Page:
The Trials of Eric Mareo
6 A Pharmakon, a Pharmakos and a Pure Woman
6 A Pharmakon, a Pharmakos and a Pure Woman
1 Second Trial Notes of Evidence, EMP, p.134.
2 Second Trial Notes of Evidence, EMP, p.146.
3 For some influential near-contemporary accounts of New Zealand puritanism, see E.H. McCormick, Letters and Art in New Zealand (Wellington: Department of Internal Affairs, 1940), Bill Pearson, 'Fretful Sleepers', Landfall, 6 (1952): 201-30 and R.M. Chapman, 'Fiction and the Social Pattern', Landfall, 7 (1953): 26-58. For a discussion of Puritanism and counter- puritanism before the First World War, see Eldred-Grigg, Pleasures of the Flesh. Although Eldred-Grigg attempts to counter the perception of New Zealand as an unusually puritan country it is significant that his history does not extend past 1915 when, arguably, 'puritanism' was at its height.
4 Phillida Bunkle, 'The Origins of the Women's Movement in New Zealand: The Women's Christian Temperance Union 1885-1895', Women in New Zealand Society, edited by Phillida Bunkle and Beryl Hughes (Boston: Allen and Unwin, 1980), p.72. See also Raewyn Dalziel 'The Colonial Helpmeet: Women's Role and the Vote in Nineteenth Century New Zealand', Women in History: Essays on European Women in New Zealand, edited by Barbara Brookes, Charlotte Macdonald and Margaret Tennant (Wellington: Allen and Unwin/Port Nicholson Press, 1986), pp.55-68 and Barbara Brookes, 'A Weakness for Strong Subjects', New Zealand Journal of History 27 (1993): 140-56.page 171
5 Erik Olssen, 'Families and the Gendering of European New Zealand in the Colonial Period, 1840-80', The Gendered Kiwi, p.54. For an earlier discussion of the post-colonial period, see the same author's 'Women, Work and Family: 1880-1926' in Women in New Zealand Society pp. 159-83.
6 This at least was the case in Australia, according to Ann Summers in her classic Damned Whores and God's Police (Ringwood, Vic: Penguin, 1994).
7 Roberta Nicholls, The Women's Parliament: The National Council of Women of New Zealand 1896-1920 (Wellington: Victoria University Press, 1996), pp.68-88 and Dorothy Page, The National Council of Women: A Centennial History (Auckland: Auckland University Press, 1996). However Charlotte Macdonald has countered what she calls the '"the black hole" of New Zealand's feminist history' between the first and the second 'waves' of feminism, in The Vote, the Pill and the Demon Drink: A History of Feminist Writing in New Zealand, 1869-1993 (Wellington: Bridget Williams Books, 1993), p.8. On the conservative aspects of the Plunket Society, see Erik Olssen, 'Truby King and the Plunket Society: An Analysis of a Prescriptive Ideology,' New Zealand Journal of History 15 (1981): 3-23.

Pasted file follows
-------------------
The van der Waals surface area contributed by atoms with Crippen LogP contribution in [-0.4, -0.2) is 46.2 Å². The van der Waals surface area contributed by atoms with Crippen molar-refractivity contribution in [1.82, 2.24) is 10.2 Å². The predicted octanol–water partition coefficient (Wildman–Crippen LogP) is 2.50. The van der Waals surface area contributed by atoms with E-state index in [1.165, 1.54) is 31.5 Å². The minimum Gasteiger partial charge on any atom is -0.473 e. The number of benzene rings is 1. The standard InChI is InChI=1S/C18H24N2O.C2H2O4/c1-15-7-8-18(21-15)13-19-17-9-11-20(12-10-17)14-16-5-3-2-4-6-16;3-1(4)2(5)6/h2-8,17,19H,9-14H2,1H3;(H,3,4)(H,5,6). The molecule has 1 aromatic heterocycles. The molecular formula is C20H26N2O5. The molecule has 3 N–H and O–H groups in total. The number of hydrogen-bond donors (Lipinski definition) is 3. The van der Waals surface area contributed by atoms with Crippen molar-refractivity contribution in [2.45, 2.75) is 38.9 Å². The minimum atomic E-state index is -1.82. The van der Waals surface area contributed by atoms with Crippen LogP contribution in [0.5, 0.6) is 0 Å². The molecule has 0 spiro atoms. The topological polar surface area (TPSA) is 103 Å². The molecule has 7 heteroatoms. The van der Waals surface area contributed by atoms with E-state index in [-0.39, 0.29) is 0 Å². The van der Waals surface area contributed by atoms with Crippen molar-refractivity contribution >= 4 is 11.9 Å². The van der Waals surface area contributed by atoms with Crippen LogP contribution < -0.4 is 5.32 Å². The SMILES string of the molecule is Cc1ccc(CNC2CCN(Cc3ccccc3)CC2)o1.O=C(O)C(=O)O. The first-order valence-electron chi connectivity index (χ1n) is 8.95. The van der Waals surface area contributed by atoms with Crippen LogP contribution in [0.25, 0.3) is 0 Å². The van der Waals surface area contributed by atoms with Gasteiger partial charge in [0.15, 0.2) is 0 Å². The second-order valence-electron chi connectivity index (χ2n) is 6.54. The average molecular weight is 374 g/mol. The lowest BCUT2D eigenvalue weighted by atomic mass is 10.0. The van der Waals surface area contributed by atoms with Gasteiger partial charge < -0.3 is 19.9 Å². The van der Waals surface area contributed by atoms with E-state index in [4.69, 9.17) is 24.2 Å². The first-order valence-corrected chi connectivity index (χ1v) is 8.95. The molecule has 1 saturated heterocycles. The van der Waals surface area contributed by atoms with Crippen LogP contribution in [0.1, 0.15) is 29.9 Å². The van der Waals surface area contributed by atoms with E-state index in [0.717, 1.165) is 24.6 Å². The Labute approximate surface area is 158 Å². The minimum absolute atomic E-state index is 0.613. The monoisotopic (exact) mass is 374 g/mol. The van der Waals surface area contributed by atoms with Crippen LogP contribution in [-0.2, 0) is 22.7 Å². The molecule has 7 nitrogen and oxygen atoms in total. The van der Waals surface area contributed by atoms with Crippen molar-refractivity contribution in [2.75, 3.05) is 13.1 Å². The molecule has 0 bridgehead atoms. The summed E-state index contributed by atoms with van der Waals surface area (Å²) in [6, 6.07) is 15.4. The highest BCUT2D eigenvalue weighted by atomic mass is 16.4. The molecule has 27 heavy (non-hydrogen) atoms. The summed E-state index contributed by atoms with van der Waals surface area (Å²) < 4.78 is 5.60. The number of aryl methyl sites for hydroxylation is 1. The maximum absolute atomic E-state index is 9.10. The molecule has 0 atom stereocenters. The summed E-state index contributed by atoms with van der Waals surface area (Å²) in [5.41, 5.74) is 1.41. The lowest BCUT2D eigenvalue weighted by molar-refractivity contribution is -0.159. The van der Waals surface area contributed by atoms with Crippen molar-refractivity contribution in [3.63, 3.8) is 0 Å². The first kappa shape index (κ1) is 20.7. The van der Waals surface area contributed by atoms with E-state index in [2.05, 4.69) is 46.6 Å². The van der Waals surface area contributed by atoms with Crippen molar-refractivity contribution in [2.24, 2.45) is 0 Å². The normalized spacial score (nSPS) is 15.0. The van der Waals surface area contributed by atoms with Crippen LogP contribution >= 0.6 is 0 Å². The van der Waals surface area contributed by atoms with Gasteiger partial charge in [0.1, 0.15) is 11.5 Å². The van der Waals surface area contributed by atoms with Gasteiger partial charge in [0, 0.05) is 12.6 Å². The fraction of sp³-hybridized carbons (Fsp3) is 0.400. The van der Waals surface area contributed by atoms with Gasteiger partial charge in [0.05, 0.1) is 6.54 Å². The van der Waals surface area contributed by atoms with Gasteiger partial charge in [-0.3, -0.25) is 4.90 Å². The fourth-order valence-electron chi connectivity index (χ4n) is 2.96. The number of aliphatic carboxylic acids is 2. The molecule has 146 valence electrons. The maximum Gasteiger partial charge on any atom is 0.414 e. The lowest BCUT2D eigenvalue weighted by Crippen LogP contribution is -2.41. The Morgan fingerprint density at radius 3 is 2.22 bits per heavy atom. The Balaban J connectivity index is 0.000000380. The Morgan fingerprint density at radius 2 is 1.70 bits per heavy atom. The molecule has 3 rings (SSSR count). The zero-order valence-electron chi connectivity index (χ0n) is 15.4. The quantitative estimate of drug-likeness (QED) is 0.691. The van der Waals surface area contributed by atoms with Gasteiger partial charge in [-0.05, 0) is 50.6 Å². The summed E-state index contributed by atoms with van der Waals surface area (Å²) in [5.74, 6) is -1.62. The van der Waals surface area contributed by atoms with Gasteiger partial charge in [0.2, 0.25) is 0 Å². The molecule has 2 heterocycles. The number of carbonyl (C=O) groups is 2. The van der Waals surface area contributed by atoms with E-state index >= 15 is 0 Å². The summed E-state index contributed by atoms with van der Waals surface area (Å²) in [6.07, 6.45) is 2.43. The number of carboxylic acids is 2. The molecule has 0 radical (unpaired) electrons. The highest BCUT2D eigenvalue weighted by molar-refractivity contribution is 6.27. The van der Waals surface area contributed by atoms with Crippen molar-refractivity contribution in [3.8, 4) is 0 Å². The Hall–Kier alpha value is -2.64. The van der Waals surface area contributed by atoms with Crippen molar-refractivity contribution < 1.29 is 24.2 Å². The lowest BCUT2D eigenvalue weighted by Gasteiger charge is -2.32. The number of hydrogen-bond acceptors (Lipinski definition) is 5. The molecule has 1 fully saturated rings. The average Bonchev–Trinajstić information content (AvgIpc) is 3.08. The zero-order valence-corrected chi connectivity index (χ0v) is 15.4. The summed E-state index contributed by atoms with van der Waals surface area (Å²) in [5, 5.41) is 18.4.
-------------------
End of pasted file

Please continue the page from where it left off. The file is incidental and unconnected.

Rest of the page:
8 Quoted in Sue Kedgley, Mum's the Word (Auckland: Random House, 1996), p.115. Of course it has been argued that the gender imbalance of nineteenth- century New Zealand society resulted in a masculinist society. However, there is no logical reason why a gender imbalance could not create the cultural conditions where both highly 'feminine' and 'masculine' values could thrive. A relative absence of women would make 'feminine' virtues desirable by virtue of their scarcity and unmarried men and their 'batchelor' values commonplace by virtue of their numerical predominance. For the case that the gender imbalance created a 'man's country', see Jock Phillips, A Man's Country? The Image of the Pakeha Male, revised ed. (Auckland: Auckland University Press, 1996), pp.4-11. For the contrary position, see Raewyn Dalziel, 'The Colonial Helpmeet: Women's Role and the Vote in Nineteenth-Century New Zealand', in Women in History, pp.55-68 and for the skeptical position about the effects of the gender imbalance see Charlotte Macdonald, 'Too Many Men and Too Few Women: Gender's "Fatal Impact" in Nineteenth-Century Colonies', in The Gendered Kiwi, p.28.